While I have been writing a column for LBM Journal on decking for the past several years, this month’s column begins a new focus. As many of you may already know, I run a single-location lumberyard in Apple Valley, Minnesota where I focus on decking products. Though deck-building is what brought me into the LBM retail business, I’ve also built a strong online retail presence at thedeckstore.com. In fact, in recent years, my online sales have outpaced those at my retail store.
So, this month begins a new focus and a new title for my column. It’s now called “E-Commerce 101” and each month will focus on topics which I hope will help LBM Journal readers learn more about what it takes to run an e-commerce business. Now, let’s get started.
The first thing anyone who is considering getting into e-commerce should ask themselves is if it’s the right move for their business. If you’re challenged setting up an email account or doing online shopping yourself, then maybe you’re better off finding someone to help you with an online operation. No one person can do it all by themselves, but the stronger you are with online interactions already, the better it will be for you. Keep in mind that any help that you bring on should be complementary to your own skills. It’s important that every brick and mortar retailer have an online presence. Whether or not you sell online, it helps bring customers to your store.
Today’s consumers go online for everything. I’m sure that you’ve already experienced situations in which a shopper has “show roomed” your store and learned what they could about a product, then went and bought it for less online. Let’s face it, that’s the way of the world these days and there’s no reason why you can’t also be one of those online retailers that takes advantage of customers searching the internet. The number one thing you need to do when you start selling online is to establish a plan. Just like you have a plan for running your lumberyard, you’ll need a plan for your online operations. What will you sell, who will you sell to, who is going to do what around the office, etc. A plan will help acquire customers, manage online traffic, control inventory, and ship product.
There are many services out there that will tell you that it is free to start an online store. While there may be some free software available to help you, there is no such thing as a free start up. Anyone starting now will want to make sure they have $5,000 to $20,000 set aside to launch their online operations.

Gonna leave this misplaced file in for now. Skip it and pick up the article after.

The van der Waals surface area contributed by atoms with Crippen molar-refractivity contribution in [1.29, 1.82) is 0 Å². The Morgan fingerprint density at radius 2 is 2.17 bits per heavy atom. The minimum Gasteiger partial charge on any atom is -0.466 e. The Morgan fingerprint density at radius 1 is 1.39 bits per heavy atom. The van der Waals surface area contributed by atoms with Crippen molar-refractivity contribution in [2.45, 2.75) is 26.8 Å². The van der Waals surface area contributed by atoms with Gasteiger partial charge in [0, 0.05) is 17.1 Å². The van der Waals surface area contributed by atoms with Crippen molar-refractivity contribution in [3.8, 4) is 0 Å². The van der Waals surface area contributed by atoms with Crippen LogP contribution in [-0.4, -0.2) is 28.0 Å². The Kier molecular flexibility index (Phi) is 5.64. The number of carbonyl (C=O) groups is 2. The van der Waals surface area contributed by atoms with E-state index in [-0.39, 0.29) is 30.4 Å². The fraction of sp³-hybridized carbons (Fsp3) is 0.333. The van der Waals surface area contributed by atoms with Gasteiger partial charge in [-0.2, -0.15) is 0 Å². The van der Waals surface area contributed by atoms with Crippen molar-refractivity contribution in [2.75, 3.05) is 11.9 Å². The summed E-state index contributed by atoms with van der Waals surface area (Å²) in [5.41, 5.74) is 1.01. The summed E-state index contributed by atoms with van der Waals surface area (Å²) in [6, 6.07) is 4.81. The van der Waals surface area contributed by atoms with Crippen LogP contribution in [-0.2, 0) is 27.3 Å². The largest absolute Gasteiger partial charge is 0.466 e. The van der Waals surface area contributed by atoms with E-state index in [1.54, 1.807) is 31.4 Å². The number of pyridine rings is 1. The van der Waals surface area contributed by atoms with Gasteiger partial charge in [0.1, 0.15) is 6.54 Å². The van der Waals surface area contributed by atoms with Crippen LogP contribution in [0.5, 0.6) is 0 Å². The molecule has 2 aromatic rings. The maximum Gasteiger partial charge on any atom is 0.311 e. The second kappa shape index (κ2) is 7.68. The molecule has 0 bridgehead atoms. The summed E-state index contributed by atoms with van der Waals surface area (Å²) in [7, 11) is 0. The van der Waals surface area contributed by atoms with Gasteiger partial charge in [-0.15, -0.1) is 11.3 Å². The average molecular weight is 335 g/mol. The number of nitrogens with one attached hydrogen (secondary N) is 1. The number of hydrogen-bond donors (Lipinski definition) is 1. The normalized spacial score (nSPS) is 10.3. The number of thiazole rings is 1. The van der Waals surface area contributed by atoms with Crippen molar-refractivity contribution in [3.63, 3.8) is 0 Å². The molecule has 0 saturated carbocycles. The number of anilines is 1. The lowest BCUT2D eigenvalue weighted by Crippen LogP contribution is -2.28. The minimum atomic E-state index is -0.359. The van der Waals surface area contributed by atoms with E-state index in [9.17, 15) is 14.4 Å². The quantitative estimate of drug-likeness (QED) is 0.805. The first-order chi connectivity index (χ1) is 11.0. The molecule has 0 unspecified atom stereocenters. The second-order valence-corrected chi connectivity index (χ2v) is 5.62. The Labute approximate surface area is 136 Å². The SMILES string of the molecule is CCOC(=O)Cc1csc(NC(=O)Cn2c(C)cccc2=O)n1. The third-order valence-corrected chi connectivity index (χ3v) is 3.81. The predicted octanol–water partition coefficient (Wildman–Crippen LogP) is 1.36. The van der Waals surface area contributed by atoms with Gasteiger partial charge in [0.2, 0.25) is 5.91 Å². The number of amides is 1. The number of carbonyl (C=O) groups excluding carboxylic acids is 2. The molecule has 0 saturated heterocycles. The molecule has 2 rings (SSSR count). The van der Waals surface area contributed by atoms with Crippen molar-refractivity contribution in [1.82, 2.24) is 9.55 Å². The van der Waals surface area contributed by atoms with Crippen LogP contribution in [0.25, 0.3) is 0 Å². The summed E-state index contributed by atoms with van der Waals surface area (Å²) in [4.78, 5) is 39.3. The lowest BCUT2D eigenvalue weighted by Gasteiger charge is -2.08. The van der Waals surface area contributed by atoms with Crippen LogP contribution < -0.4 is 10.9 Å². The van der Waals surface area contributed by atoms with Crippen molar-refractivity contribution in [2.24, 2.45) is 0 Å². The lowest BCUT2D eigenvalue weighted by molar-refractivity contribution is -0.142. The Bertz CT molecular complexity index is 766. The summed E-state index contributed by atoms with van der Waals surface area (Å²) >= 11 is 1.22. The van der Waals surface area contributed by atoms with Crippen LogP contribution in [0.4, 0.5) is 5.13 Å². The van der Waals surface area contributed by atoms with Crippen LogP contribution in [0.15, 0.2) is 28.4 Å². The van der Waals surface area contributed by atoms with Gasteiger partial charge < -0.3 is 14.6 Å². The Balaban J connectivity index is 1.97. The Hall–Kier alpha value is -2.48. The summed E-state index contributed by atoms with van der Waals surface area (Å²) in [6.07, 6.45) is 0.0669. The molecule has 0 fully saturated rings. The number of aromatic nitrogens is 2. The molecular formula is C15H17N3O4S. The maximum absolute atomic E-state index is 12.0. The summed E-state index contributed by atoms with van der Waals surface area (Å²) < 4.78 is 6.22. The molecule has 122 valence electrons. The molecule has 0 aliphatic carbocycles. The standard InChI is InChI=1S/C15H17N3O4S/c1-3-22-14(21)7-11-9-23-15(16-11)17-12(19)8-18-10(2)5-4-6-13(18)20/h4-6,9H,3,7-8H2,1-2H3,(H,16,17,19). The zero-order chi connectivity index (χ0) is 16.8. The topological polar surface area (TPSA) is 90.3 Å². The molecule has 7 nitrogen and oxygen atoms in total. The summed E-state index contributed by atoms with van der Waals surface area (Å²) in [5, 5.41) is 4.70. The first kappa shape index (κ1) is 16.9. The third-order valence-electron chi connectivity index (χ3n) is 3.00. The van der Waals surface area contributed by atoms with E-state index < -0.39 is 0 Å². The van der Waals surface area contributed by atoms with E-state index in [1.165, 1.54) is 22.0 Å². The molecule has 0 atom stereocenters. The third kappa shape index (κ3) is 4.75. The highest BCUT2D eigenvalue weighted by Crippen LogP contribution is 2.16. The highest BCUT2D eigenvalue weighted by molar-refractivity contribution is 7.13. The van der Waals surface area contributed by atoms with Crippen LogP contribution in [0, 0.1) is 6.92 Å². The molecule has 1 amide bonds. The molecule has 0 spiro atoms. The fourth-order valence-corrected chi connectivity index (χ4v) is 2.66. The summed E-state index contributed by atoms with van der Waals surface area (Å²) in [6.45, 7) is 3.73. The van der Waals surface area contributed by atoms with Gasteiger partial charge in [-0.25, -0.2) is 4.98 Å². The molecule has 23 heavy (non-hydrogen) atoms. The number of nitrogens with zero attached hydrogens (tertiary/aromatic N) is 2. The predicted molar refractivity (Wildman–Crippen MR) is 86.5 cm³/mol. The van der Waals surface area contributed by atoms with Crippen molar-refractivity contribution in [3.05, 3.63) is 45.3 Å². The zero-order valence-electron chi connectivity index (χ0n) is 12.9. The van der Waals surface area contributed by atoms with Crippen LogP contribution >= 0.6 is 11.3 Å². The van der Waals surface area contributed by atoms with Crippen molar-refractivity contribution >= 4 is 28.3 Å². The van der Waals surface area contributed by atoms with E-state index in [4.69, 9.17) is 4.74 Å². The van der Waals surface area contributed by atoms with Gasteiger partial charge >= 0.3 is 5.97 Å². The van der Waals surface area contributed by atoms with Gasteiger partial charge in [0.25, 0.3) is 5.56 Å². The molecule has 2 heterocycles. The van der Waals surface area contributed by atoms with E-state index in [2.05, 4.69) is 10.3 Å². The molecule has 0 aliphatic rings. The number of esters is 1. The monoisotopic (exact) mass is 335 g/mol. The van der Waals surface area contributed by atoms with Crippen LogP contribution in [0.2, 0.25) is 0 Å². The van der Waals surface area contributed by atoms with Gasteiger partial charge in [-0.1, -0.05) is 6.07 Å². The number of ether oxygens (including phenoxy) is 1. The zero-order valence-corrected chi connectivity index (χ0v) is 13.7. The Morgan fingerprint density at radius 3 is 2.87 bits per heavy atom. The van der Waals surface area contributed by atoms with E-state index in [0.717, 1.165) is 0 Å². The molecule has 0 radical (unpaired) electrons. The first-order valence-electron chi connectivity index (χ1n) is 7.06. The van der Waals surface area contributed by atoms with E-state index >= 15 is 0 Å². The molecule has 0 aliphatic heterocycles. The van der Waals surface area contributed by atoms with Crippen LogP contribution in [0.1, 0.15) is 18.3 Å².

You’ll need to find a host, a website management system, personnel, etc. In later columns, we’ll get into more detail as to whether you should use a hosted service or an open source software for your online store, and other details needed to properly set up an online store.
Be prepared to learn a lot of new terminology, as you learn about SERP (search engine results page), SEO (search engine optimization), paid versus organic ranking, content marketing, and so on. A lot of these terms are relatable to brick and mortar retail, but when you’re just starting out selling online, it might feel like you’re trying to learn a new language.
If you’re not familiar with the terms, find someone at your company, or hire someone from outside, who understands them. Beware of online offers that claim to get you page one on Google results. You’ll want to hire someone to help you and teach you about organic ranking.
I suggest you start small with online retail; sell a few smaller products with good margins, (hardware items, post caps, lock sets, lighting, etc.). Use those items to learn how to upload assets such as images and product descriptions to your website. Once you have that figured out, add more items each day.
Is it right for you to start selling online? Only you can determine that, but it can be a good way to capture more business. Think about it like this: There’s probably a product line that you didn’t think would sell in your market, and when you took a chance on it, you were pleasantly surprised.
Bob Heidenreich, owner of The Deck Store and thedeckstoreonline.com in Apple Valley, Minn., has been selling decking and home improvement projects for nearly 40 years. Follow Bob on Twitter: @TheDeckStore.